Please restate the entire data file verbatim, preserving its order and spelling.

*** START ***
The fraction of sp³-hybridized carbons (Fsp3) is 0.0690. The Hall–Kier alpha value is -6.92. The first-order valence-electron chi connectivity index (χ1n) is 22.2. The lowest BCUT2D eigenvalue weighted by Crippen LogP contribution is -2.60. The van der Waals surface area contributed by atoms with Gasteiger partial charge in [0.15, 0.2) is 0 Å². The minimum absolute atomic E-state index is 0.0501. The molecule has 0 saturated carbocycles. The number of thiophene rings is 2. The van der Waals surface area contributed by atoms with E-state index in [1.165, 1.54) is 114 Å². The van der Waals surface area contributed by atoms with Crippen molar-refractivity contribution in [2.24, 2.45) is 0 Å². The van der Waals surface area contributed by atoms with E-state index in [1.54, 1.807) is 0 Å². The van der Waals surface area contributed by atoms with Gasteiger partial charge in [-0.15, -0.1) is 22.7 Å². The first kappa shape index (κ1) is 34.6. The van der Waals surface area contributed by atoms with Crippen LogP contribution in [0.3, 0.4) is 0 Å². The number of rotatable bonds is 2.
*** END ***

The fraction of sp³-hybridized carbons (Fsp3) is 0.0690. The Hall–Kier alpha value is -6.92. The first-order valence-electron chi connectivity index (χ1n) is 22.2. The lowest BCUT2D eigenvalue weighted by Crippen LogP contribution is -2.60. The van der Waals surface area contributed by atoms with Gasteiger partial charge in [0.15, 0.2) is 0 Å². The minimum absolute atomic E-state index is 0.0501. The molecule has 0 saturated carbocycles. The number of thiophene rings is 2. The van der Waals surface area contributed by atoms with E-state index in [1.165, 1.54) is 114 Å². The van der Waals surface area contributed by atoms with Crippen molar-refractivity contribution in [2.24, 2.45) is 0 Å². The van der Waals surface area contributed by atoms with E-state index in [1.54, 1.807) is 0 Å². The van der Waals surface area contributed by atoms with Gasteiger partial charge in [-0.15, -0.1) is 22.7 Å². The first kappa shape index (κ1) is 34.6. The van der Waals surface area contributed by atoms with Crippen LogP contribution in [0.3, 0.4) is 0 Å². The number of rotatable bonds is 2.